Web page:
Neil Gaiman Speech at University of the Arts – Matt Mullenweg

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“Make good art.”

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about 1 year ago

Neil Gaiman – The Best Commencement Speech You May Ever Hear (20 Minutes) – The Blog of Author Tim Ferriss

This will be a short post as, sometimes, brevity counts. I want to let Neil Gaiman speak in this instance. Neil is one of my favorite authors, and I first became fascinated by his imagination with The Sandman comics in the 90’s. So much so, in fact, that I imported The Sandman from different countries to help me learn languages.

The Sandman from Brazil. Wonderful for studying Portuguese, as I have identical English editions.

My love for his work grew from there. From Anansi Boys to The Graveyard Book ( my favorite audiobook of all time ) to Neverwhere , the list of favorites is long.

The above commencement speech, mandatory listening for anyone who hopes to be creatively successful, is right up there with Steve Jobs’ 2005 Stanford commencement speech, which I’ve embedded below. I’d love to hear your thoughts in the comments on either, as well as links to any favorite speeches of your own.

Related and Recommended

The Tim Ferriss Show is one of the most popular podcasts in the world with more than 600 million downloads. It has been selected for "Best of Apple Podcasts" three times, it is often the #1 interview podcast across all of Apple Podcasts, and it's been ranked #1 out of 400,000+ podcasts on many occasions. To listen to any of the past episodes for free, check out this page .

This will be a short post as, sometimes, brevity counts. I want to let Neil Gaiman speak in this instance. Neil is one of my favorite authors, and I first became fascinated by his imagination with …

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Neil Gaiman — The Interview I've Waited 20 Years to Do (

  • How long has this interview been in the making? [09:37]
  • An early interview failure that Neil resolved to never repeat. [10:47]
  • On separating home life from work life and the writing habits of Maya Angelou and Ian Fleming. [15:55]
  • Neil’s biggest rule for writing. [20:16]
  • Neil’s process for writing first drafts. [23:35]
  • What Neil aims to accomplish with his second drafts. [25:49]
  • Something Neil noticed when he first started writing and editing with the use of computers. [26:28]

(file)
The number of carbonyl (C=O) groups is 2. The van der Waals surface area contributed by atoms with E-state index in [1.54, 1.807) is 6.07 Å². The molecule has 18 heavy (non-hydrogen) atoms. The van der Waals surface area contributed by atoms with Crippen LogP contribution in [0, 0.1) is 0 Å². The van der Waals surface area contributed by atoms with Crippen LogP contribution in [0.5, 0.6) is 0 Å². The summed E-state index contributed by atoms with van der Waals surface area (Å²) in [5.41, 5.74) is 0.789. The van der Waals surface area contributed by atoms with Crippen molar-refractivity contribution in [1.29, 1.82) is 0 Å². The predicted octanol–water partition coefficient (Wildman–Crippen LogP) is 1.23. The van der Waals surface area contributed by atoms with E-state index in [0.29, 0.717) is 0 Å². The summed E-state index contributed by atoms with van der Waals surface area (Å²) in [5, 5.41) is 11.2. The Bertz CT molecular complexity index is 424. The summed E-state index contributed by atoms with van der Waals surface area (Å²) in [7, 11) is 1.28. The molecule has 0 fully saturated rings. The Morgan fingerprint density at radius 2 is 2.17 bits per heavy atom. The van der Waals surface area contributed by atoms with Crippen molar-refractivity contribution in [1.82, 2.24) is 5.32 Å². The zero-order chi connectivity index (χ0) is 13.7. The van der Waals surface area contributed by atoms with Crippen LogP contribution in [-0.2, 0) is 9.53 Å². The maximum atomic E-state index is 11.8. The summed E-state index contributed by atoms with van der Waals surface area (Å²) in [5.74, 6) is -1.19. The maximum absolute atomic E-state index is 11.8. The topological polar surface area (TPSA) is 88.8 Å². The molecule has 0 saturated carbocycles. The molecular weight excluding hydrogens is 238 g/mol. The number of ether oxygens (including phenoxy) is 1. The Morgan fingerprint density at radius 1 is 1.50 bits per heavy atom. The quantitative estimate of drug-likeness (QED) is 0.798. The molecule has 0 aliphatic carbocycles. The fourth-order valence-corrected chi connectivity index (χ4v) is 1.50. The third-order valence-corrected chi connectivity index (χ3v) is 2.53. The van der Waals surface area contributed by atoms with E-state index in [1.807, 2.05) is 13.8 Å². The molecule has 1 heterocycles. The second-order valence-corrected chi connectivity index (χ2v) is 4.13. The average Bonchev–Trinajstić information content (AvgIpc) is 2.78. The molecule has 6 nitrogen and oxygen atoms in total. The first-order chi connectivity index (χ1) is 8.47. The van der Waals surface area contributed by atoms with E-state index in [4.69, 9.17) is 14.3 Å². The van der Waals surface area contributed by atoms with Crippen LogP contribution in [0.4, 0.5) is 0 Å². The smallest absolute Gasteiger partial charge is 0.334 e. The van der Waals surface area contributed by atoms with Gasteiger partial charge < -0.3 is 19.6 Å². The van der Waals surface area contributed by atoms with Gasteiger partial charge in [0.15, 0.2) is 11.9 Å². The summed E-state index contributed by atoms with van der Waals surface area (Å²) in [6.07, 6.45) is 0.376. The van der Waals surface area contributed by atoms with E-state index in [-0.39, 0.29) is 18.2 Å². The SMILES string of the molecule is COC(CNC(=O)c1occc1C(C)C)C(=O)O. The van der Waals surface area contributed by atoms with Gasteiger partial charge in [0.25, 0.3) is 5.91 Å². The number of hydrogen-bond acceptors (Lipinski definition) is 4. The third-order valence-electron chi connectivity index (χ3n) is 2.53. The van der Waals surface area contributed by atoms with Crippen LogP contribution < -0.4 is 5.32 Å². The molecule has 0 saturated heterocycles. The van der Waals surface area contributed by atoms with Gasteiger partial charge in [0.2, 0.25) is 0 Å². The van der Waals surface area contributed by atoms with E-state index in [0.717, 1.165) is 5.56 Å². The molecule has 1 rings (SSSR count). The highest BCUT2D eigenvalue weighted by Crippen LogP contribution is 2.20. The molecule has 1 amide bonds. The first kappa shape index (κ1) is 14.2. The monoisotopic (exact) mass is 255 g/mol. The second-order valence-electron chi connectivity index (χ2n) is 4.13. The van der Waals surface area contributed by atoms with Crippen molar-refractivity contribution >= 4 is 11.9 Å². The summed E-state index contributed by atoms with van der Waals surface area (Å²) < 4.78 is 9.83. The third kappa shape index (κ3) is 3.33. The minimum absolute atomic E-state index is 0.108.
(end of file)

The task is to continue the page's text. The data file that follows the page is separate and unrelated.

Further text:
• What notebooks does Neil prefer for writing first drafts? [29:13]
  • Fountain pens Neil has known and loved. [35:21]
  • How many book signings does it take to get to the bottom of a Pilot 823’s structural capacity? How about Neil’s signing hand? How many such pens given in sacrifice by Neil’s three-year-old will appease his house gods? [39:39]
  • Neil’s journey from manual typewriter to electric typewriter to computer to notebook, and the power of trivializing weighty endeavors — whether they’re writing novels or going for gold medals. [41:49]
  • How Coraline went from being an unpublishable labor of love for Neil’s children to an award-winning novella. [47:48]
  • Does Neil tend to work on multiple projects at once? [53:22]
  • Why does Neil take particular delight in writing introductions to other people’s work? [55:24]
  • At what time of day does Neil prefer to work, and has this changed over the years? [56:50]
  • Advice to aspiring novelists about finding a routine: The more you can be like Phil Connors in Groundhog Day , the better. [59:35]
  • The importance of understanding that just because we do something one way today doesn’t mean we’ll be doing it that way tomorrow. [1:01:28]
  • How a touching post on Neil’s blog (which I recommend everyone read) inspired me to adopt my own dog, Molly. [1:03:16]
  • What’s the genesis story of The Graveyard Book? [1:04:10]
  • Neil makes the case for giving the ensemble version of The Graveyard Book a listen. [1:15:29]
  • Who was Terry Pratchett, and how did he and Neil strike up a friendship? [1:16:24]
  • On working with Douglas Adams and the germ of the idea that became Neil and Terry’s collaboration, Good Omens . [1:20:12]
  • Neil shares his preposterous writing schedule from simultaneously working on Good Omens, Sandman, and The Books of Magic — something only someone very insane (or very young) could possibly handle. [1:23:08]
  • Why, after so many misfires trying to get Good Omens on the screen, we’ll finally see an uncompromising television adaptation soon. [1:24:30]